ICCA Rankings: USA ‘best performer’ in year of disruption

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Boston Harbour Boston, pictured, was 50th in the City Rankings. The USA came top. Photo Credit: Jimmy Woo on Unsplash

The USA performed better than any other country when it came to hosting international association meetings last year, according to the ICCA Rankings 2021, just published.

The country topped the Destination Performance Index (DPI) – a new algorithm added to the Rankings that acknowledges the impact of the pandemic on the meetings industry.

Of the 512 meetings planned in the USA, 32 were ‘unaffected’, 268 were held ‘virtually’ and 54 were converted to a ‘hybrid’ format – giving the USA a ‘business continuity’ tally of 354.  

That was 91 more than second place Spain, which was able to proceed with 263 of its 369 scheduled meetings, with 38 unaffected, 173 held virtually, and 52 as hybrid events.

Germany, France, and Italy make up the top five. Three Asian countries feature in the top 10 – Japan (joint seventh with Portugal), China (ninth) and Korea taking 10th spot. The UK was sixth.

The DPI is an aggregate of six different performance indicators – number of planned meetings, number that were unaffected, virtual meetings, hybrid meetings, digitalisation, and business continuity. In most cases, but not all, the higher the business continuity the higher the ranking.

ICCA acknowledges this is an imperfect science, however, as they were unable to ascertain how much involvement, if any, the host city had in developing meetings that switched to virtual.

Meanwhile the different approaches to Covid-19 restrictions, taken both regionally and on a country-by-country basis, means making fair comparisons between destinations is trickier than normal.

Of the three Asian countries in the top 10, for example, none features in the Top 10 rankings of unaffected meetings, which could be attributed to stricter Covid-19 policies in the region.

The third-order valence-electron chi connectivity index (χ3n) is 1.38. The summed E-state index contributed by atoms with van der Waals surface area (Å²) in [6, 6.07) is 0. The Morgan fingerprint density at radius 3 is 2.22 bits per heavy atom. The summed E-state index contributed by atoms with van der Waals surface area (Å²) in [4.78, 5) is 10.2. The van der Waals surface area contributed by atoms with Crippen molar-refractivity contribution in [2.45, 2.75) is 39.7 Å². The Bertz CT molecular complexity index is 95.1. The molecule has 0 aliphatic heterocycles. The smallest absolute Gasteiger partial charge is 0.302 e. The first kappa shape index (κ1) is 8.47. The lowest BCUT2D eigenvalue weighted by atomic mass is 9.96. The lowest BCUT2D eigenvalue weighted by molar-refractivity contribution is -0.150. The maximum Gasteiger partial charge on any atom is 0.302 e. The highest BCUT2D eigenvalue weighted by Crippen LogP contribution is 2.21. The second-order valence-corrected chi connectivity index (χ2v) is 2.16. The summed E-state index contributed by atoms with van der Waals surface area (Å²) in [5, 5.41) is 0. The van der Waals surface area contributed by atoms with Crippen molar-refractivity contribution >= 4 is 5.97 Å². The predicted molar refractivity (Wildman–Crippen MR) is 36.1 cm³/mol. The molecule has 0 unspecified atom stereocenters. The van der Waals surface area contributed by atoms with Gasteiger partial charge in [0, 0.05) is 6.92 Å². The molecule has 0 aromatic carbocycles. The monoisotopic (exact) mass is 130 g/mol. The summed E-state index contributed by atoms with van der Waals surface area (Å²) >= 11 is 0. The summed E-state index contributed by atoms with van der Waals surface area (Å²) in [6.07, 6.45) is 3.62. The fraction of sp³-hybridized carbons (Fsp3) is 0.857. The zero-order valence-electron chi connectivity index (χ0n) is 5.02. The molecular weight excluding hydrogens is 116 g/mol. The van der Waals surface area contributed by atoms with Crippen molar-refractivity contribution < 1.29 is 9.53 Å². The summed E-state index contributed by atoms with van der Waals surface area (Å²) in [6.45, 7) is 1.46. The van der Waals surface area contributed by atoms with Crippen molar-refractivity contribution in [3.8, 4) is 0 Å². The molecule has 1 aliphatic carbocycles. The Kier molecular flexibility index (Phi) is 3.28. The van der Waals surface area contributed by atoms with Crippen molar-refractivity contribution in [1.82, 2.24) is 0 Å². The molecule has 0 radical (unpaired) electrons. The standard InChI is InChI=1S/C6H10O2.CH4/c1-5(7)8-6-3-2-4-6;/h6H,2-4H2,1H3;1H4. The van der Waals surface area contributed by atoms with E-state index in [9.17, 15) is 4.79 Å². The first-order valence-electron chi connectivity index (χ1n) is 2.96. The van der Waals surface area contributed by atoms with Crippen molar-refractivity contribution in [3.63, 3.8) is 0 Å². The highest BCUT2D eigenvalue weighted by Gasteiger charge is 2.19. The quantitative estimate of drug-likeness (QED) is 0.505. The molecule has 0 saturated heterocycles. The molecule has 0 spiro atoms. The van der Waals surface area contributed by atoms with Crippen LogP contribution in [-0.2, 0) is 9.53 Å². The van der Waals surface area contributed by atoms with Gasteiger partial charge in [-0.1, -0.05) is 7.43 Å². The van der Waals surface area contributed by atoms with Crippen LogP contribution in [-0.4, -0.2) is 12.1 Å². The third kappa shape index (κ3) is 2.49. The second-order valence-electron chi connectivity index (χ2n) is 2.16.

Vienna perches atop the City Rankings, the top 20 of which is dominated by European cities. Some 92 of the 112 meetings scheduled to take place in the Austrian capital took place in some capacity.

Lisbon comes a close second with a business continuity score of 91, Athens is in third place with 66, Barcelona (63) is in joint fourth with Singapore, which has a business continuity score of 75. Both Lisbon and Athens hosted more ‘unaffected’ meetings as a percentage of the whole than Singapore, hence why they were higher in the rankings despite a lower continuity score.

Continuing a long-term trend, while the USA is the top performing country, it barely makes a dent in the ICCA Rankings on a city basis, with only Boston scraping into the Top 50. This suggests an even distribution of association meetings are being held across a number of cities in the USA.

In a foreword to the report, ICCA chief executive Senthil Gopinath said: “As covid restrictions are generally being lifted around the world, we are looking back at the year 2021 while being mindful of the current economic and geopolitical issues at hand. Be it pandemics, geopolitical tensions or any other kind of disruptive global event, the years 2020 and 2021 have demonstrated that the only proper response to volatility is adaptability.”

He added: “Although we have yet to return to pre-pandemic numbers, we have gained significant ground on the road to full recovery. Further, we have transformed the meetings industry in the process. The technological advancements implemented out of necessity will serve our industry immensely in the years to come by preparing us for what some are already referring to as the Fourth Industrial Revolution. It is characterised by a fusion of technologies that will, ultimately, blur the lines between the physical, digital, and biological spheres.”

The number of unaffected meetings across the Rankings came to less than 10 per cent.

James Lancaster
Written By
James Lancaster

AMI editor James Lancaster is a familiar face in the meetings industry and international association community. Since joining AMI in 2010, he has gained a reputation for asking difficult questions and getting lost in convention centres. Proofer, podcaster, and panellist - in his spare time, James likes to walk, read, listen to music, and drink beer.

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